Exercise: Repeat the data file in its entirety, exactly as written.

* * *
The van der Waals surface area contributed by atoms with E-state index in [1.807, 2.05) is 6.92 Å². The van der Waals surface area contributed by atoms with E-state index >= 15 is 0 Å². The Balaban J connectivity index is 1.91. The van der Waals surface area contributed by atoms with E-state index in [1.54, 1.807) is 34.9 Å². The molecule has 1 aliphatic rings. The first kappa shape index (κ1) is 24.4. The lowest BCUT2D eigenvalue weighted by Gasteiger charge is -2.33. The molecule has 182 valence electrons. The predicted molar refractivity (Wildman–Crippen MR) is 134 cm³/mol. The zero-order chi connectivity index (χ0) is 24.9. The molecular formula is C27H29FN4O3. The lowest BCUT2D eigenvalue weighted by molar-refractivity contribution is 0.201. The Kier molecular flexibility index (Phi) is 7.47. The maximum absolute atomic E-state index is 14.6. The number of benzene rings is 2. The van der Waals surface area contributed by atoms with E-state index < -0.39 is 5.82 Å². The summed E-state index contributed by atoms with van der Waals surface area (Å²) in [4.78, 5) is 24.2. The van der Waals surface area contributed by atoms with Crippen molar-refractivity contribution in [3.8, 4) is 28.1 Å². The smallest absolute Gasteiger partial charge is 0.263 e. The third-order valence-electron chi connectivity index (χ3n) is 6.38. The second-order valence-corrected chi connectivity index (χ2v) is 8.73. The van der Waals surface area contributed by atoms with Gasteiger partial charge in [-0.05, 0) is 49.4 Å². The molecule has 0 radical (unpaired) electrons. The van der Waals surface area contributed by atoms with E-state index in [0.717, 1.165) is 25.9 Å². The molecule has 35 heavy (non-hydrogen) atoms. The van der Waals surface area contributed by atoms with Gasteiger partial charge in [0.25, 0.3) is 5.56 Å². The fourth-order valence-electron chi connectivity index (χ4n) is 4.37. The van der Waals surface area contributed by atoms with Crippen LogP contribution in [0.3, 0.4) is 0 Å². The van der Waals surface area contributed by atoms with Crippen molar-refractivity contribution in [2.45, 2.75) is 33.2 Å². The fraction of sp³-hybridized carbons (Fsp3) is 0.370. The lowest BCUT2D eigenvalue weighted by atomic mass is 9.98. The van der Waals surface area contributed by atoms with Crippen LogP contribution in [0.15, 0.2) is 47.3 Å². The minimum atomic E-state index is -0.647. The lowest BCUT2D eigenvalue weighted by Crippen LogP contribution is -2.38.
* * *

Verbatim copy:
The van der Waals surface area contributed by atoms with E-state index in [1.807, 2.05) is 6.92 Å². The van der Waals surface area contributed by atoms with E-state index >= 15 is 0 Å². The Balaban J connectivity index is 1.91. The van der Waals surface area contributed by atoms with E-state index in [1.54, 1.807) is 34.9 Å². The molecule has 1 aliphatic rings. The first kappa shape index (κ1) is 24.4. The lowest BCUT2D eigenvalue weighted by Gasteiger charge is -2.33. The molecule has 182 valence electrons. The predicted molar refractivity (Wildman–Crippen MR) is 134 cm³/mol. The zero-order chi connectivity index (χ0) is 24.9. The molecular formula is C27H29FN4O3. The lowest BCUT2D eigenvalue weighted by molar-refractivity contribution is 0.201. The Kier molecular flexibility index (Phi) is 7.47. The maximum absolute atomic E-state index is 14.6. The number of benzene rings is 2. The van der Waals surface area contributed by atoms with E-state index < -0.39 is 5.82 Å². The summed E-state index contributed by atoms with van der Waals surface area (Å²) in [4.78, 5) is 24.2. The van der Waals surface area contributed by atoms with Crippen molar-refractivity contribution in [3.8, 4) is 28.1 Å². The smallest absolute Gasteiger partial charge is 0.263 e. The third-order valence-electron chi connectivity index (χ3n) is 6.38. The second-order valence-corrected chi connectivity index (χ2v) is 8.73. The van der Waals surface area contributed by atoms with Gasteiger partial charge in [-0.05, 0) is 49.4 Å². The molecule has 0 radical (unpaired) electrons. The van der Waals surface area contributed by atoms with E-state index in [0.717, 1.165) is 25.9 Å². The molecule has 35 heavy (non-hydrogen) atoms. The van der Waals surface area contributed by atoms with Gasteiger partial charge in [0.25, 0.3) is 5.56 Å². The fourth-order valence-electron chi connectivity index (χ4n) is 4.37. The van der Waals surface area contributed by atoms with Crippen LogP contribution in [0.3, 0.4) is 0 Å². The van der Waals surface area contributed by atoms with Crippen molar-refractivity contribution in [2.45, 2.75) is 33.2 Å². The fraction of sp³-hybridized carbons (Fsp3) is 0.370. The lowest BCUT2D eigenvalue weighted by atomic mass is 9.98. The van der Waals surface area contributed by atoms with Crippen LogP contribution in [0.15, 0.2) is 47.3 Å². The minimum atomic E-state index is -0.647. The lowest BCUT2D eigenvalue weighted by Crippen LogP contribution is -2.38.